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Independent Mexico: The Pronunciamiento in the Age of Santa Anna, 1821-1858

Independent Mexico: The Pronunciamiento in the Age of Santa Anna, 1821-1858

by Will Fowler
Independent Mexico: The Pronunciamiento in the Age of Santa Anna, 1821-1858

Independent Mexico: The Pronunciamiento in the Age of Santa Anna, 1821-1858

by Will Fowler


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In mid-nineteenth-century Mexico, garrisons, town councils, state legislatures, and an array of political actors, groups, and communities began aggressively petitioning the government at both local and national levels to address their grievances. Often viewed as a revolt or a coup d’état, these pronunciamientos were actually a complex form of insurrectionary action that relied first on the proclamation and circulation of a plan that listed the petitioners’ demands and then on endorsement by copycat pronunciamientos that forced the authorities, be they national or regional, to the negotiating table. In Independent Mexico, Will Fowler provides a comprehensive overview of the pronunciamiento practice following the Plan of Iguala. This fourth and final installment in, and culmination of, a larger exploration of the pronunciamiento highlights the extent to which this model of political contestation evolved. The result of more than three decades of pronunciamiento politics was the bloody Civil War of the Reforma (1858–60) and the ensuing French Intervention (1862–67). Given the frequency and importance of the pronunciamiento, this book is also a concise political history of independent Mexico.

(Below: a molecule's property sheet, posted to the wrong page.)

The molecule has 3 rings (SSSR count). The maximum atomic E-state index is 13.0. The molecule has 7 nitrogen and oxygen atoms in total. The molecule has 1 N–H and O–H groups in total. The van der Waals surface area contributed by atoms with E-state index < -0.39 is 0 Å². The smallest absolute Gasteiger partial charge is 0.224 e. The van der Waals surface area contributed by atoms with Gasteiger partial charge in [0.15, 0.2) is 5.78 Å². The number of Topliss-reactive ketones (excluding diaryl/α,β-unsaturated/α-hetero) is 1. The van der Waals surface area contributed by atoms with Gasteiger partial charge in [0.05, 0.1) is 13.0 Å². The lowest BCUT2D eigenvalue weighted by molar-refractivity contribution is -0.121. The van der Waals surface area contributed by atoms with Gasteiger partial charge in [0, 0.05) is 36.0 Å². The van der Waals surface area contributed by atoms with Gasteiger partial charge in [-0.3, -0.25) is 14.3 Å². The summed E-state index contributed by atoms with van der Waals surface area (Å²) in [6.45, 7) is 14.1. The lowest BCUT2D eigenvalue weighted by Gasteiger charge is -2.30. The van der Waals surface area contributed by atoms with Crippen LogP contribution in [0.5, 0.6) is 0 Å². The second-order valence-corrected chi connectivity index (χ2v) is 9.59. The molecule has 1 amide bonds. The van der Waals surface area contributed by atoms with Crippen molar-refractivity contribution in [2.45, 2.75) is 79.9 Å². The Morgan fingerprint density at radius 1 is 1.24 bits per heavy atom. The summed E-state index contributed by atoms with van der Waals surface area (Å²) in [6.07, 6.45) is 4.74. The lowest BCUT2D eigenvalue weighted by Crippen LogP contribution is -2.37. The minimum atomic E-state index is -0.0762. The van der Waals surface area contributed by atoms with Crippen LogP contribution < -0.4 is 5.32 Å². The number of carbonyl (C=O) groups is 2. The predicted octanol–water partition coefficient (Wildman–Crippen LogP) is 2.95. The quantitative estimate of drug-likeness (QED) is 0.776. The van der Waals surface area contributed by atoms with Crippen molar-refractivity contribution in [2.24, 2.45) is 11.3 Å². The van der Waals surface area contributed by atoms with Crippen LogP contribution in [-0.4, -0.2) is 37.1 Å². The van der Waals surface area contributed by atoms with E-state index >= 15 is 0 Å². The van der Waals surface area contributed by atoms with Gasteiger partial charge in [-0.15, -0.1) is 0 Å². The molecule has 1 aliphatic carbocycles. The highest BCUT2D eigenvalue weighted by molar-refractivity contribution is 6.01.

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Product Details

ISBN-13: 9780803284678
Publisher: Nebraska
Publication date: 01/01/2016
Series: The Mexican Experience
Sold by: Barnes & Noble
Format: eBook
Pages: 400
File size: 523 KB

About the Author

Will Fowler is a professor of Latin American studies at the University of St. Andrews in Scotland. He is the author or editor of several books, including Forceful Negotiations; Malcontents, Rebels, and “Pronunciados”; and Celebrating Insurrection, all published by the University of Nebraska Press.

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Independent Mexico

The Pronunciamiento in the Age of Santa Anna, 1821â"1858

By Will Fowler


Copyright © 2016 Board of Regents of the University of Nebraska
All rights reserved.
ISBN: 978-0-8032-8467-8


"Soft" Coups, Occupations, and "Gestures of Rebellion"

The Pronunciamiento, Past and Present Interpretations